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Old 12-13-2005, 10:56 AM   #1
Join Date: Nov 2005
Location: alabama
Posts: 10
fresh water tank

hey guys/gals, I want to thank you all for the info and responce I got from all concerning a topic on power consumption I post a few weks back.. Now here is another ?. I think I saw a topic about using large diameter PVC pipe to "build" a fresh water tank. Which I think is a excellent idea. My question is this: I wondered when I looked at the pipe larger than two inch "pressure" rated pipe why the larger pipe wasnt marked as such. It was considered drain pipe and I understand why but was wondering if the materials it was made of would effect the water quality and such if one was to use it as a fresh water storage. This might seem like a little too much to worry about but was jus a thought. I saw a conversuion chart on this website I thought that would allow one to enter in pipe lenghts and diameters to figure out the amount of water it would hold. If a person was to use such a setup and I am thinking seriously about it, I thinkit would allow great weight transfer thoughout the bus. I have a mini-bird so space is a big factor. I planned to mount this pipe inside the living quarters because of underside space and to keep down the chance of the water freezing. ( I live in alabama and dont think it would ever get that cold here) but in case of travels to other parts of the country. Just a thought and any response is welcome. thanks.
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Old 12-13-2005, 05:24 PM   #2
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Location: Grundy, Virginia
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I used 8" PVC drain pipe for a holding tank. The construction sequence is here

I don't know about using it for freshwater. If I had it to do over again, I'd go with a larger diameter pipe. My tank holds about 25 gallons, but 12" pipe the same size would hold 50 gallons. On the other hand, my tank is graywater only, not blackwater, so I could pretty much dump anywhere in an emergency (no, it wouldn't be legal everywhere, but I did say "emergency").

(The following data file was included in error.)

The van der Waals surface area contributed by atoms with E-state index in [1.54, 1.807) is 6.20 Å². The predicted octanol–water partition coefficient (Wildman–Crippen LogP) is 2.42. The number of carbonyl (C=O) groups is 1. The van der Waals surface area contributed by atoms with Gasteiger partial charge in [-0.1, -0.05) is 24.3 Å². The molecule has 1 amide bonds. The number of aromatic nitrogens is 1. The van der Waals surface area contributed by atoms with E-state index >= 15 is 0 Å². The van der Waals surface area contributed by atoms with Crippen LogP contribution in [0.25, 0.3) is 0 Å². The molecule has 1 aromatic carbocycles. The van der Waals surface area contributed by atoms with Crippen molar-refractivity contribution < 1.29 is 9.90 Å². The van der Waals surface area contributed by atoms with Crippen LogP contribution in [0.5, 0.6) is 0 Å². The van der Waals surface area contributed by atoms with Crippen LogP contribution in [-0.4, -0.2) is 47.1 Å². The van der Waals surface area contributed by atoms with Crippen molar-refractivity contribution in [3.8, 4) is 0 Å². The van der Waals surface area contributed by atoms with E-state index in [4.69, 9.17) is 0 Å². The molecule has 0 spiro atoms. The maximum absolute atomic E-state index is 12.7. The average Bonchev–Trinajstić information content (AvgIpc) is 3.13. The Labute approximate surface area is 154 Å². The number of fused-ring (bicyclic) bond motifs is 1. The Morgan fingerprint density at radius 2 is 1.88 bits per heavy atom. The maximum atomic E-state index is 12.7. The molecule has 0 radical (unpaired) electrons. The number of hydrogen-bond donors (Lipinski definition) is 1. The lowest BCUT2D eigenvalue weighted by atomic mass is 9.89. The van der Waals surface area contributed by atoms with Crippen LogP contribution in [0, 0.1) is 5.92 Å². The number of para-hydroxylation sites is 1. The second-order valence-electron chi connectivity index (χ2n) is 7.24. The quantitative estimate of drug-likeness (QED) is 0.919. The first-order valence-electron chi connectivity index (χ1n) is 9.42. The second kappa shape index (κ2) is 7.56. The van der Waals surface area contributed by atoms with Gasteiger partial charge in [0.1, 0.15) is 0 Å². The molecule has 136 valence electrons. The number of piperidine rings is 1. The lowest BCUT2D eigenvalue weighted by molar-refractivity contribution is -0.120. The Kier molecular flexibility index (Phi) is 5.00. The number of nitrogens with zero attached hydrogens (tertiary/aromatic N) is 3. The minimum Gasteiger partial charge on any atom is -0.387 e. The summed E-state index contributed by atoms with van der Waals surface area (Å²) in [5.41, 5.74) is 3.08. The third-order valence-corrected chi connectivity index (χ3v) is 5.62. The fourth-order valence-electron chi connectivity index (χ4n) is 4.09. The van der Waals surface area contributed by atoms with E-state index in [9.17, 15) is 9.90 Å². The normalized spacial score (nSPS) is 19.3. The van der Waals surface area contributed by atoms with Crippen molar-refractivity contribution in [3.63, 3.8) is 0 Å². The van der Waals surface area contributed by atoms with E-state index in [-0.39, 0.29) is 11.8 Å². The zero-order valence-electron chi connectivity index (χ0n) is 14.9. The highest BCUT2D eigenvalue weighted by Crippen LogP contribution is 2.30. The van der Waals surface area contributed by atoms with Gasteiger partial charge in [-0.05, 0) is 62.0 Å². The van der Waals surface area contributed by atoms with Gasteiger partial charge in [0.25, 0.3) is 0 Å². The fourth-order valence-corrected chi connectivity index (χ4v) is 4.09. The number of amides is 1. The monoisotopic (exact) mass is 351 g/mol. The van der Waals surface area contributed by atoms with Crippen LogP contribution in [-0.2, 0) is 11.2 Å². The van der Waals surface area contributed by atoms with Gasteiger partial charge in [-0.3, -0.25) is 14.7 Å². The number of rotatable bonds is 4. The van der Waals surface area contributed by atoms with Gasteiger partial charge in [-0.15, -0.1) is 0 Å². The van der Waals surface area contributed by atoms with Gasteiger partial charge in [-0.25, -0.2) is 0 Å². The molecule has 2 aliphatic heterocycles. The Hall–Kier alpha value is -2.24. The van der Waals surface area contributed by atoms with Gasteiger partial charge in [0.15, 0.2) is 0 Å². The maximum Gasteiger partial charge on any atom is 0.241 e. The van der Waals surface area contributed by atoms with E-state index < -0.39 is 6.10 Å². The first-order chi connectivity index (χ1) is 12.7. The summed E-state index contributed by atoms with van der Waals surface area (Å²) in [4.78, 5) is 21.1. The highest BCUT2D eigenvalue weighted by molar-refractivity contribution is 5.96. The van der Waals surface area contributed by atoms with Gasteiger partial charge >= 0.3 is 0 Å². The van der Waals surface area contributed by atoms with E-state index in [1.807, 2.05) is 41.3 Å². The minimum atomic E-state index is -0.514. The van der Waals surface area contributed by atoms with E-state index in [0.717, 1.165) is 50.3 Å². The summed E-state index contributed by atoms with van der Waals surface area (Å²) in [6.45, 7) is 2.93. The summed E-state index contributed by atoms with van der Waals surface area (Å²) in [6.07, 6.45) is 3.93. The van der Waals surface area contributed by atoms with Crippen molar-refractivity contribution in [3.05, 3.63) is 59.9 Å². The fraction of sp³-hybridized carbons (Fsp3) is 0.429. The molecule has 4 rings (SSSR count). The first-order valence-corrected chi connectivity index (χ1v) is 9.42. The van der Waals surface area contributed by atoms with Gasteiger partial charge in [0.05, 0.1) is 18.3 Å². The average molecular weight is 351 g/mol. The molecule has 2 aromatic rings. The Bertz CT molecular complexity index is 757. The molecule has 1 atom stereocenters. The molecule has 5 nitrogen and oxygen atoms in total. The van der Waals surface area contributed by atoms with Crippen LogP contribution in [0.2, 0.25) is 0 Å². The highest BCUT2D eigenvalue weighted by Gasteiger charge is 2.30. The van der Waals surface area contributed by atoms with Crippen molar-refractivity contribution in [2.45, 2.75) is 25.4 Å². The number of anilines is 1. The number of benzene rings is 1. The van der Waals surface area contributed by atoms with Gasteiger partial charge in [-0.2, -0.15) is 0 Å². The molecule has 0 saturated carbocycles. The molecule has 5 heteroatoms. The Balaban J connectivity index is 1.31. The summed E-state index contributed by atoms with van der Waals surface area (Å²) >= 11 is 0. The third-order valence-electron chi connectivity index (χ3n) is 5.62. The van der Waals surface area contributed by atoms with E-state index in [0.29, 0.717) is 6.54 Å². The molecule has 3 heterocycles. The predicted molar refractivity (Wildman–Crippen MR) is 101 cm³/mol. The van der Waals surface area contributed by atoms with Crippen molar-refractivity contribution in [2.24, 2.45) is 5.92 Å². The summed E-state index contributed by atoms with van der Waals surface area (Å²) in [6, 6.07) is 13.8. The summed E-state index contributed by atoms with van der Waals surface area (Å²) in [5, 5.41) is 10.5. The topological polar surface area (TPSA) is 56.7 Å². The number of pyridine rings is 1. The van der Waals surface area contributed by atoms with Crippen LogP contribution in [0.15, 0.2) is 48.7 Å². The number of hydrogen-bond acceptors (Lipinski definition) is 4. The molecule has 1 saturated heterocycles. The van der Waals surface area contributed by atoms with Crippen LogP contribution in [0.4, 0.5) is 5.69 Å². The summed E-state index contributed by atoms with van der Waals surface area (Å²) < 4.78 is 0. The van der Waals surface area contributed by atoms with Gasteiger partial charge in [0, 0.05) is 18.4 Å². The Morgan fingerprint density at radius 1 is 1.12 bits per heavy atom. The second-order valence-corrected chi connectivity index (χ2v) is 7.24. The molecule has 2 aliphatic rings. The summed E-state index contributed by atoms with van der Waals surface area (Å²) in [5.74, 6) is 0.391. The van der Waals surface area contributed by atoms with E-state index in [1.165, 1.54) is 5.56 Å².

If you can work a regular tank into your scheme, I think you'd be better off. Net cost would be about the same, plus much less work. One thing you might consider, if you have an odd shaped but high volume area, is a bag tank like they use on boats. Look at boating supply sites.
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Old 12-13-2005, 05:55 PM   #3
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Join Date: Sep 2005
Location: Savage, MN
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I dumped my old full black water tank in to a dumpster at a rest area from the old travel trailer last summer. I considered it an emergency cause I had a flat and it bottomed out and wore a hole in it at the same time the tie straps had also broke too so it was hanging. I crawled under it and ripped the tank out and was going to bring it inside and dump it in the toilet but since it had a hole in it, and I turned around and saw the dumpster right next to me. It seemed like a good place.
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Old 12-13-2005, 11:54 PM   #4
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Join Date: Feb 2004
Location: Idaho
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Unless the PVC pipe has a "NSF DW" or "FDA Potable" stamp on it, it is not safe to use for drinking water. It was either not manfactured in a clean facility or will leach too much vinyl chloride. They do make large diameter potable water safe PVC pipe. The only problem is it is not cheap. You can do a google search to find places that sell it.
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Old 12-14-2005, 07:50 AM   #5
Join Date: Nov 2005
Location: alabama
Posts: 10
fresh water tank

hey, I appreciate the reply and it answered a lot of questions. I hope I can be of help on a few subjects down the road myself. I m sure I will "engineer" my way through my project and will post a few wys of doing it so as to help the future skoolie project for someone else,,,,thanks again...
freedoms just another word for nothing left to lose
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Old 12-21-2005, 08:01 PM   #6
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Join Date: Sep 2004
Location: MA
Posts: 177

These tanks were only about $250 each, I made my own cradles to mount them out off old bed frames:

The manufacturer even installed the spin welded fittings to my specs for free.
My 1989 Thomas Saf-T-Liner
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